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Historical Perspectives on Technology and Society: Overview of this Issue of STS NEXUS
Silicon Valley is a unique place in a unique moment of time. To say that it exists within history seems obvious; what might be less apparent is that Silicon Valley also has come to define both the practice and the subject of history. History and the exciting technologies born and bred in Silicon Valley are intimately linked. These ties were highlighted in a remarkable series of events and presentations sponsored by the Center for Science, Technology, and Society (CSTS) in October 2001. This issue of STS NEXUS captures the insights of those presentations.
History is both the foundation for the present and future as well as the study of that foundation. History defines and preserves the significance of nations and the legacies of cultures. Our identities as societies are tied to our artifacts and to our interpretation of the cultural record they embody. But history is more than about objects; it is also about the people whose choices affect the options we as a society have in the present and future. When brilliant minds began to cluster in Silicon Valley a half century ago, they created not only the engine of productivity that commands our attention in the here and now, but they also intertwined the fate of this Valley with Clio, history’s fabled muse.
What could Silicon Valley have to do with history? Silicon Valley is dynamic discovery, development, and marketing. It enthusiastically embraces the future, perhaps so much so that cautious voices have begun to express concern about the obsolescence of storage technologies that carry our present culture much as paper documents and Rosetta stones preserved and honored our ancestors’ cultures.
The articles in this issue of the STS NEXUS emphatically claim that technology very much matters to history and history to technology. And Silicon Valley, the technology story of the last half-century, has affected history in ways that have just begun to be perceived. Stuart Leslie’s article introduces the issue by connecting the booming scholarly field of the history of technology to the tremendous implications of Silicon Valley technology for the practice of history and for what will become its content. Leslie is the Secretary of the Society for the History of Technology (SHOT), which held its last annual conference in the heart of Silicon Valley. Leslie skillfully weaves the trends in the history of technology with the scholarship presented at the SHOT Conference and with the deeper meanings of Silicon Valley technologies. Leslie argues that our notion of what counts as “history” is challenged by technology as history itself becomes a networked system; at the same time, those networks promise to democratize history by gathering data on websites compiled by a wide range of individuals. Leslie also discusses the crucial linkages of information with the structure of the traditional nation-state, the dynamics of gender and technology, and the historical transformation of the environment through technology.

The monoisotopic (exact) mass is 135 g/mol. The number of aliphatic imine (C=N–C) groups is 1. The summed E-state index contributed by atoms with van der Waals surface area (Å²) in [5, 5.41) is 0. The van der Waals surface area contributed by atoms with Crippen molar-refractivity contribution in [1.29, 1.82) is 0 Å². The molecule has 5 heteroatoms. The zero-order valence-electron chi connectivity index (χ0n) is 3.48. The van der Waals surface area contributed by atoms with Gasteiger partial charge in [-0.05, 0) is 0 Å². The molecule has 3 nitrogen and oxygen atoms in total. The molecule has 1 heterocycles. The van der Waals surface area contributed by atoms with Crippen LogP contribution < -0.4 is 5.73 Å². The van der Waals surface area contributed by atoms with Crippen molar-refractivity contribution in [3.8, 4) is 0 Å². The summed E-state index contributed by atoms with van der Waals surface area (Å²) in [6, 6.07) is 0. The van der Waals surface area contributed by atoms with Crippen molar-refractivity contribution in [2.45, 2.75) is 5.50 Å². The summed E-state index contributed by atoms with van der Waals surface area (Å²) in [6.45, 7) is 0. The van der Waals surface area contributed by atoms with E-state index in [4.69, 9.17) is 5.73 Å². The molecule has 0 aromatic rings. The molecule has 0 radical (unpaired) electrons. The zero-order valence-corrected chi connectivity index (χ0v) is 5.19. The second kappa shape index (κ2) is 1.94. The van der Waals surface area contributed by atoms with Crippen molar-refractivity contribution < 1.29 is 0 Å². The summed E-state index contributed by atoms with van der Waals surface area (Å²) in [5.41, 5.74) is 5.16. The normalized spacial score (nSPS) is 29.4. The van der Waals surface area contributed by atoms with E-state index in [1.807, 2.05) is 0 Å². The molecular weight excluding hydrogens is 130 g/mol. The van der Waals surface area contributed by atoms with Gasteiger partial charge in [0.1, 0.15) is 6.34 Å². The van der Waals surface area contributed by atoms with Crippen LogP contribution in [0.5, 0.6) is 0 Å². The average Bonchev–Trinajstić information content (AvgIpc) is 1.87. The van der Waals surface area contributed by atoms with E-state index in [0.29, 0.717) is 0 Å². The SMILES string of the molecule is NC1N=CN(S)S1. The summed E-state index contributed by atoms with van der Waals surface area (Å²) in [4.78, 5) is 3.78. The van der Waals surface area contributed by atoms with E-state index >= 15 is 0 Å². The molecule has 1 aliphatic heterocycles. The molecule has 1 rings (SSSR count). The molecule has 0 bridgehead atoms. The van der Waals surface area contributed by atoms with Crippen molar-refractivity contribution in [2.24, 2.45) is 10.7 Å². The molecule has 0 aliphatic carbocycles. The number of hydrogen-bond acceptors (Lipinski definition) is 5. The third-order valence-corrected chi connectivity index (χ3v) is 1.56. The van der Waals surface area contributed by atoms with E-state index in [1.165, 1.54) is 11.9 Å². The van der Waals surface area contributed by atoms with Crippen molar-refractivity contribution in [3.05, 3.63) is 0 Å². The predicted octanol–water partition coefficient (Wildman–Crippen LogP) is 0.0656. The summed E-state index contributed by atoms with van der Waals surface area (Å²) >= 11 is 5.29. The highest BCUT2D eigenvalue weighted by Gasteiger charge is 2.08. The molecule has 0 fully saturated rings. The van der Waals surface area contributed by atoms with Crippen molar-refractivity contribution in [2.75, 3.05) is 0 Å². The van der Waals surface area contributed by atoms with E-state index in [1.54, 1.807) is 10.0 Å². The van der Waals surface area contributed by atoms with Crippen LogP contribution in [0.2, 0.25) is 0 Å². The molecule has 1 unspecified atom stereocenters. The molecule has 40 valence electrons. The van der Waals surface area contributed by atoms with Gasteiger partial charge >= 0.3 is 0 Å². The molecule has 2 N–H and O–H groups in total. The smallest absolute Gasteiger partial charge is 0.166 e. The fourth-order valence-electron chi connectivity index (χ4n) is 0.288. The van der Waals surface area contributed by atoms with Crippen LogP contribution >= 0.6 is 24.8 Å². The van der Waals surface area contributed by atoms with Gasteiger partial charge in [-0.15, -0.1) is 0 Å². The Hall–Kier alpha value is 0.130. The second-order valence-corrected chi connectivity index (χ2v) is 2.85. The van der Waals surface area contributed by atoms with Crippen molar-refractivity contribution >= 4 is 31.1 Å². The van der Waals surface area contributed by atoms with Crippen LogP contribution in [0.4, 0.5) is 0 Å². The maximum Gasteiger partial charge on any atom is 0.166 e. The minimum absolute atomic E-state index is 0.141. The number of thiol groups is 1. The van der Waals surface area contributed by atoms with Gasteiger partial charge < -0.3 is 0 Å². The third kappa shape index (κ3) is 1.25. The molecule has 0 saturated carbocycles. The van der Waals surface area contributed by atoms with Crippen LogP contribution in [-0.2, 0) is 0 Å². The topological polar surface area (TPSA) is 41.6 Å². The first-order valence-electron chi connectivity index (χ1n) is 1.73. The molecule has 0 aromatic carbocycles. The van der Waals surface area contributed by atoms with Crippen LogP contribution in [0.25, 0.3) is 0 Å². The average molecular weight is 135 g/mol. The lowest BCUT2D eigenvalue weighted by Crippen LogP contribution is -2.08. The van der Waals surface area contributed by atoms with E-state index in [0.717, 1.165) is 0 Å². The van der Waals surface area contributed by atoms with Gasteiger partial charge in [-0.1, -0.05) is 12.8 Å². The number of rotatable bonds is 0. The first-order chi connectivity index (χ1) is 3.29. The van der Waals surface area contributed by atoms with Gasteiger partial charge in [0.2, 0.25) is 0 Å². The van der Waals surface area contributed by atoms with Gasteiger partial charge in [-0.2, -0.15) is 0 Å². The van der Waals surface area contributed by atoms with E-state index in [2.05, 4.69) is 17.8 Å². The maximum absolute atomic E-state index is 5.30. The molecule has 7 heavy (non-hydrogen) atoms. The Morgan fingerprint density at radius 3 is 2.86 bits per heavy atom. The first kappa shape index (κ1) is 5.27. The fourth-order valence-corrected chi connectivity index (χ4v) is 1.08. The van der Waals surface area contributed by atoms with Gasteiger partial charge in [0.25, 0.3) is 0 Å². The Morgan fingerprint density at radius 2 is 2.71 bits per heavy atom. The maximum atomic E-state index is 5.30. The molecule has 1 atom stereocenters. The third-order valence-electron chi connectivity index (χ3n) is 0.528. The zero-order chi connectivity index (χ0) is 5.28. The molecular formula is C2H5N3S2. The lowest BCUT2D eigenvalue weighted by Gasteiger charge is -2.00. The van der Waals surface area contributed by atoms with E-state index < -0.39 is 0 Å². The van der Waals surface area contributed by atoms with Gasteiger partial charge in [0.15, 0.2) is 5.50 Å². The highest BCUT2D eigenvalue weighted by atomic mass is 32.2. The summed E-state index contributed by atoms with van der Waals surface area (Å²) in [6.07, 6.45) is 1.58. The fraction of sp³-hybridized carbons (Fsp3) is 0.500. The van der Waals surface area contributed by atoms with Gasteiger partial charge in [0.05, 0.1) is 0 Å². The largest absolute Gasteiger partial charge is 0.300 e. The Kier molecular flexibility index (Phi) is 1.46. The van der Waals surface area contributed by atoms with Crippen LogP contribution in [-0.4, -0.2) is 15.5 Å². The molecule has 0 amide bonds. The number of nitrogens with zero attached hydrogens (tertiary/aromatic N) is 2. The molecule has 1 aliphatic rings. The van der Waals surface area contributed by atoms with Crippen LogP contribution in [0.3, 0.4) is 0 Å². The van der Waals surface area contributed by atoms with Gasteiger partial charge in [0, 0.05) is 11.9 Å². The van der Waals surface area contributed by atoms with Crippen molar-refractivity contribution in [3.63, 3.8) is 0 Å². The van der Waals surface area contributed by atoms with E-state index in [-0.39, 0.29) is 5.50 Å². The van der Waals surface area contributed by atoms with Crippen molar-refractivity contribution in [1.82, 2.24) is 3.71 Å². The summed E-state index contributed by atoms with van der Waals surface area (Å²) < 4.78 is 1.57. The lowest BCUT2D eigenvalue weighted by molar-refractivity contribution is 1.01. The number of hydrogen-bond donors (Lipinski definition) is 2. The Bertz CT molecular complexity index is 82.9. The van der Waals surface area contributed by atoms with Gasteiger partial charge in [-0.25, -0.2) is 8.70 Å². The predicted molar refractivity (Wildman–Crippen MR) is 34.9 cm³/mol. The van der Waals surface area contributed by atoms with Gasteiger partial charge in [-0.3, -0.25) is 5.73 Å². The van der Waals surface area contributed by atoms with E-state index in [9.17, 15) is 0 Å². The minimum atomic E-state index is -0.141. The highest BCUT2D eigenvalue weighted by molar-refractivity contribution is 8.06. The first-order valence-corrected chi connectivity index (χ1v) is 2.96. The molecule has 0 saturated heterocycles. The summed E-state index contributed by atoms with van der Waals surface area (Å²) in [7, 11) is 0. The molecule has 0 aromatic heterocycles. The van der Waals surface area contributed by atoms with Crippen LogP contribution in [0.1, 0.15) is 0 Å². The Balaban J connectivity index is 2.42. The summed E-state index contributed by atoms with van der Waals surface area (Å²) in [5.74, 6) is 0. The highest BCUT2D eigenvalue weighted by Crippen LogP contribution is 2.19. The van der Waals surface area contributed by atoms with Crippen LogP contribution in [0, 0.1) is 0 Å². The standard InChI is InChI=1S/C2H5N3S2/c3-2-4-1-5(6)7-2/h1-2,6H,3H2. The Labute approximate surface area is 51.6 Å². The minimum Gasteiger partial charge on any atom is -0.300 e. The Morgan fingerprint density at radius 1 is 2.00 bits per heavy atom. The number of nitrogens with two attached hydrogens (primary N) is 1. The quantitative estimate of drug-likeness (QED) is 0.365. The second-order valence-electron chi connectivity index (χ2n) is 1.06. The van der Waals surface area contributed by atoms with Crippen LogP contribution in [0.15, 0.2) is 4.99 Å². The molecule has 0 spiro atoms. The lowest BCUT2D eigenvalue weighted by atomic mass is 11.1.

Paul Ceruzzi of the Smithsonian Institution, and moderator of a stellar panel of Silicon Valley founders, contributes the second article. The CSTS sponsored panel opened the SHOT Conference and highlighted the impact of choices made by presenters Doug Engelbart, Gordon Moore, and Regis McKenna in driving the engine of Silicon Valley. These three Silicon Valley pioneers came from other parts of the country, forming, with others, a cluster of knowledge, skills, and the determination to create technology that could lead to human progress. Santa Clara University business school professor Terri Griffith’s article discusses a key question posed by the conversation among this distinguished panel. Was location important, and if so, why did creative minds congregate here to change the course of history?
Santa Clara University history professor Steven Gelber’s article on Haynes Johnson’s latest book, The Best of Times: America in the Clinton Years, also draws insights from Johnson’s Santa Clara University colloquium introducing his book. Gelber’s review comments on the book’s “replay” of the historical role of Silicon Valley in its heyday in the 1990s. Johnson and Gelber note that technology, particularly the Internet, helped to define the 1990s, thus facilitating Clio’s date with technology. Was this the best of times, or were there lost opportunities?
As part of the October 2001 events Thomas P. Hughes, one of the founders of the field of the history of technology, was joined by his son, Lucian, an entrepreneur in information technology, for a fascinating discussion about parallels between the “high tech” inven-tor-entrepreneurs of the Edisonian era and their counterparts in Silicon Valley today. Their paired articles focus on the ways in which thinkers with brilliant ideas commercialize their inventions. Thomas Hughes posits several stages in the complex system of invention and innovation, and finds that as far as Edison and Silicon Valley are concerned, there is “nothing new under the sun.” Luke Hughes generally agrees with these stages, but adds an essential modification for contemporary Silicon Valley innovations. While Thomas shows that what he calls “reverse salients” (unanticipated problems that prevent the smooth implementation of new technologies) usually lead to more inventions to overcome those problems, Luke notes that investors are also often intrigued by new technologies and inspired to take off in new directions even in the absence of technological reverse salients.
Is Silicon Valley different? Is it a special place? Will it continue to be one? How have history and technology mutually informed each other? If, as Thomas Hughes writes, historians can “project patterns taken from...analogies (between past and present) to envision future scenarios,” we face an exciting future indeed.